Once Cortes was surrounded on a bridge, and captured by the enemy, but was rescued by one of his servants, Francisco Olea, who with one blow of his sword cut off both hands of the man who clutched his master, and was himself killed after he had given his horse to Cortes.

Finally the Spaniards were informed of the place where the king, his principal chiefs and followers were concealed; and immediately Cortes attacked with his brigantines and captured the flotilla of barques indicated by the spies, which carried the king to a place of concealment in the lagoon. Brought into the presence of Cortes, the king touched the dagger which the latter wore, saying: "With this iron you may and should kill me. I have done my duty and it will be painful and odious for me to live longer." Cortes reassured him, saying that he had behaved as becomes a magnanimous sovereign. Nevertheless, he conducted him to dry land, and had him carefully guarded.

When these battles had reduced the great city of Teniistitan, and after its inhabitants were almost entirely wiped out, Cortes brought all these peoples under the Emperor's rule.

Two men of the rank called by the Spanish hidalgos,I who have played an important part in these events, either in exploring the unknown provinces or in fighting, visited me. They are called Diego Ordaz and Benevides. They tell me that Cortes chose a king2 for Temistitan out of the royal family, commanding him to reside in that town, in order that the abandoned capital might be rebuilt under the protection of a sovereign; otherwise this important city would have been deserted.

Impatient of idleness, Cortes sent messengers to collect information concerning new countries. He gave orders that the country beyond the lofty mountains outlined on the southern horizon should be explored. He was informed that beyond the south slope of that mountain chain lay another sea, the same I have mentioned in my preceding decades as having been discovered by Vasco Nunez when he left Darien. There are six cities in that region, the smallest of which is larger than our celebrated city Valladolid. Their names are Teph, Mechuacan, Guaxaca, Fuesco, Tequentepech,J and the name of the sixth is not given. f. In a private letter attached to the report on the affairs of Temistitan, it is stated that it has been learned that the spice islands, which also produce gold and silver, lie not far distant from the coast.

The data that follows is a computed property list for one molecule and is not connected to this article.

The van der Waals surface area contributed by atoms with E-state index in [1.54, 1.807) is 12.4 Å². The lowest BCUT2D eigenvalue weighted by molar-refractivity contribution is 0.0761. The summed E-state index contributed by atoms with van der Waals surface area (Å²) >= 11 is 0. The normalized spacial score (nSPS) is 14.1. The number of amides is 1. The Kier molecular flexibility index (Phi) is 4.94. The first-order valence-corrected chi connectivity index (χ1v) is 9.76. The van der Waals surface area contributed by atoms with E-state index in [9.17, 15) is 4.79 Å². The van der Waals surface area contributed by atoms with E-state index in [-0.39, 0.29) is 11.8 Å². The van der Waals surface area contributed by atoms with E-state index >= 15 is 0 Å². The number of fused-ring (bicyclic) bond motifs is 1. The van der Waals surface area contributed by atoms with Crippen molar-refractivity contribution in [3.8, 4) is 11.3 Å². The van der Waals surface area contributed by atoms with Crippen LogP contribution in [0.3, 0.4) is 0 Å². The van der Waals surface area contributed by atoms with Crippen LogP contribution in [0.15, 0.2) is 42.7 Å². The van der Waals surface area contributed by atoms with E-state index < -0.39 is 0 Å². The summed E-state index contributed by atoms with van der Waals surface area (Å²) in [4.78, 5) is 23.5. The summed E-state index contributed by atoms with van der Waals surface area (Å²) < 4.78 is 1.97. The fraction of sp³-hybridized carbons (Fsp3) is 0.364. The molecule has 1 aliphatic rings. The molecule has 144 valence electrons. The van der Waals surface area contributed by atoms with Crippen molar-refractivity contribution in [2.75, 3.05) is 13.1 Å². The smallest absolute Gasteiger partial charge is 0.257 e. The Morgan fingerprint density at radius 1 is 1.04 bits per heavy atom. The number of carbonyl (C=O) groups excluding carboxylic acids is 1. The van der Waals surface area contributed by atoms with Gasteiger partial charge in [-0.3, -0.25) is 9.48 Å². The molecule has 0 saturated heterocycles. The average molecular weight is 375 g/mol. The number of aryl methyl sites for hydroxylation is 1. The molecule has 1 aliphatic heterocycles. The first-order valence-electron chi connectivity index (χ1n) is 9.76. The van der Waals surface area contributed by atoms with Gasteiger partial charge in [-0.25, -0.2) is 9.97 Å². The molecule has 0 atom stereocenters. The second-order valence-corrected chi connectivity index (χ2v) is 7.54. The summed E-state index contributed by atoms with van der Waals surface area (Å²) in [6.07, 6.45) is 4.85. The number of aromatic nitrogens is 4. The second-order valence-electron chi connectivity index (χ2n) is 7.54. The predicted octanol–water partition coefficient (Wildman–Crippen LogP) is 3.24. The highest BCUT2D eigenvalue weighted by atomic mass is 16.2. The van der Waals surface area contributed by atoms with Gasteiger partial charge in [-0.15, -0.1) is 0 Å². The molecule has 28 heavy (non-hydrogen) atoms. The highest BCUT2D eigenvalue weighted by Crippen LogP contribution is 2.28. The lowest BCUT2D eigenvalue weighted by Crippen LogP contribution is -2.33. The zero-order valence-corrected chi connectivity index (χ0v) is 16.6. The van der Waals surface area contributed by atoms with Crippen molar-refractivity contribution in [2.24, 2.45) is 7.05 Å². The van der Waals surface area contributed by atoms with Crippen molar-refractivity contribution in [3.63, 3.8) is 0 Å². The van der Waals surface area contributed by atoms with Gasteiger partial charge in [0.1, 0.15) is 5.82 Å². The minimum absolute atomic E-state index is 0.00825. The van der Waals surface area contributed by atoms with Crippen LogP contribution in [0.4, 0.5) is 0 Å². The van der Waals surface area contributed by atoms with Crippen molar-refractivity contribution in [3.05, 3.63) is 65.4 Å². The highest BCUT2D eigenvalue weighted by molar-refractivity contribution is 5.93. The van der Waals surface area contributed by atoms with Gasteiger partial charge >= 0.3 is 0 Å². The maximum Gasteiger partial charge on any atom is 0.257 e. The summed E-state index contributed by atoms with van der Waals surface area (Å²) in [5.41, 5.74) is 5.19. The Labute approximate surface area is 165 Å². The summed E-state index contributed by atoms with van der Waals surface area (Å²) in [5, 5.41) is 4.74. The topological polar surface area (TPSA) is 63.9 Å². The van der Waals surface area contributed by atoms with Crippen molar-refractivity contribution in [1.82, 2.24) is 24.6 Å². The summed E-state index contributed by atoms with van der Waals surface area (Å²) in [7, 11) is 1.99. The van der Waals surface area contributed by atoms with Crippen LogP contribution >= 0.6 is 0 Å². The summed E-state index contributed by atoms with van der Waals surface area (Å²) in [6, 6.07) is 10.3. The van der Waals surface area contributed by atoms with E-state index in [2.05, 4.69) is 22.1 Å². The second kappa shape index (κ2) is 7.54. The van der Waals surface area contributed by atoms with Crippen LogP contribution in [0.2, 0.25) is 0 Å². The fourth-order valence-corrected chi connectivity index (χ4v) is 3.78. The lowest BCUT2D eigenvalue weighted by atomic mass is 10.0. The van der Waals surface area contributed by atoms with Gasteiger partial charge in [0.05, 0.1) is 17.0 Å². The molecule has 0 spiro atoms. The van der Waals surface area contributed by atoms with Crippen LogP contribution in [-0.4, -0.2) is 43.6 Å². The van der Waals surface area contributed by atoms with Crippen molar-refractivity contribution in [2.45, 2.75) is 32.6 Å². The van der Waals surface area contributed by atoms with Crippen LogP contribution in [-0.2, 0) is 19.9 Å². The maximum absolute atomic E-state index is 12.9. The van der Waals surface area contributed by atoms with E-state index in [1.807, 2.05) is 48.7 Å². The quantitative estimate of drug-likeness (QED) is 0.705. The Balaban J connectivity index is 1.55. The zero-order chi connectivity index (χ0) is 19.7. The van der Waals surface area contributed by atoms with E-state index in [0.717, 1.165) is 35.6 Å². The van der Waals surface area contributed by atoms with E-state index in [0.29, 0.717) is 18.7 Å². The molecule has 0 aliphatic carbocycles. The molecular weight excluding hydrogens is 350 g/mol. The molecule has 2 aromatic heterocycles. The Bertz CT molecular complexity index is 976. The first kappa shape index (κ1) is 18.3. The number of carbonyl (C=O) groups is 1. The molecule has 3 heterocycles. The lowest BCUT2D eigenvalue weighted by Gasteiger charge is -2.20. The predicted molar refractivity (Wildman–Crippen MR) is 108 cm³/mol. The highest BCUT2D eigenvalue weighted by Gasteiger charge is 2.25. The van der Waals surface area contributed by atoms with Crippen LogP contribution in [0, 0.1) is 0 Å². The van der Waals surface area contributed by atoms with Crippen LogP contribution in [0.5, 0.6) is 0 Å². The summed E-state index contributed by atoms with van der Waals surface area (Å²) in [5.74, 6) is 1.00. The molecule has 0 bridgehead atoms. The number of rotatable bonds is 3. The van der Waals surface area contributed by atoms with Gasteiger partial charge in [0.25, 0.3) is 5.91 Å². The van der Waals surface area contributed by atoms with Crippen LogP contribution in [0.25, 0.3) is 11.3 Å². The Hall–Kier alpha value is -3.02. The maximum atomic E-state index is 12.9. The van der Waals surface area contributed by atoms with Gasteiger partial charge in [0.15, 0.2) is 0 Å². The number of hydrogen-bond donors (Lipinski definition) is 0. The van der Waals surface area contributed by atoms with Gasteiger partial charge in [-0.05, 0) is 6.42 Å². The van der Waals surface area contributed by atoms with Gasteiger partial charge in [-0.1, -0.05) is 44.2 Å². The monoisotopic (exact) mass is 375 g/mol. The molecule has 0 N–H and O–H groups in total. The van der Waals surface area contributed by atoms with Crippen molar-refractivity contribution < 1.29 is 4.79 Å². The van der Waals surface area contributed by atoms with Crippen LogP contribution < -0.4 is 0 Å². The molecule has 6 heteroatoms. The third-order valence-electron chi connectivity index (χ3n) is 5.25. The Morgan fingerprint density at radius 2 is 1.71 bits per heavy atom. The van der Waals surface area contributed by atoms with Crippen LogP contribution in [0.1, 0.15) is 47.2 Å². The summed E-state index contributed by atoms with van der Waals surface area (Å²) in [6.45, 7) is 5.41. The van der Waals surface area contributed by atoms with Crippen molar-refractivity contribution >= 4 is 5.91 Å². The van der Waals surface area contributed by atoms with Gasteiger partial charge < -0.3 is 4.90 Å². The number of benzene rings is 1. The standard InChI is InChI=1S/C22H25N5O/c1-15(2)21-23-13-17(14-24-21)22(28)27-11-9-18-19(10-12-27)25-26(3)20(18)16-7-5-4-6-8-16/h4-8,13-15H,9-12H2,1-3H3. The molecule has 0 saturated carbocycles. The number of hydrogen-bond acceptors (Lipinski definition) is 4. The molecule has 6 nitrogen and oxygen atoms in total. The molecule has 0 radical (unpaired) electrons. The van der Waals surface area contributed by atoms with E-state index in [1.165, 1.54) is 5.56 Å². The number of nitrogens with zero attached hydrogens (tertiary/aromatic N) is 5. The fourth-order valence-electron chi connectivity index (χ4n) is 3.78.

The names of the cities situated in the lagoon or around its banks are as follows: Saltucar, Tenavica, Temistitan, Scapuzalco, Tamba, Chapultepech, the two Coluacans, Quichilobusco, Suchimilco, Quitagna, Astapalappa, Mesechiche, Coluacan, Tezuco. Benevides has just returned from those countries. Cortes gave him command of one of the two ships carrying the presents chosen by the general, and which are more precious and beautiful than those offered to His Imperial Majesty the year he left Spain for Belgium, and which Your Holiness has inspected. Their value is estimated at two hundred thousand ducats. The two ships carrying them have not yet arrived, as they stopped in the Cassiterides Islands, which the Portuguese, who own them, call the Azores. They were afraid of being captured by French pirates, as befell another ship which sailed from Hispaniola and Cuba last year, loaded with seventy-two thousand ducats of gold, six hundred pounds of valuable pearls, and two thousand rubi of sugar: a rubus is called in Spanish arroba, and weighs twenty-five pounds, at six ounces to the pound. Moreover each man of the crew had his own little treasure. Everything was seized by the pirates. An armed fleet has been sent to the Cassiterides to escort the two ships, but at this present writing they had not yet been brought in.

1 The word hidalgo is derived from hijo de algo and was used pretty much as gentleman in English. Elastic and subject to abuse, it has gradually lost its original exact significance.

1 Meaning the Aztec functionary called Chihuacoatl, or lieutenant of the sovereign through whom authority was directly exercised. Cortes wisely revived this office with which the natives were familiar.

i Tcpatitlan, Michoacan, Oaxaca, Tasco, and Tehuantepec.

According to the report of Benevides, there are on board these ships three tigers, reared from infancy in stout wooden cages. Two of these animals are on board one ship, and the third is on another. It happened that the ship carrying the two was so shaken by a tempest that the bars of one of the cages were loosened, and one of the tigers escaped. Once free, this ferocious beast tore about the vessel as furiously as though it had never seen a man. It was night-time, and the tiger rushed hither and thither, knocking over seven men, tearing off the arm of one, the leg of another, and the shoulders of a third. Two men were killed, and with a leap the tiger seized another unfortunate, who sought to escape up the mast. He was

VOL. II—II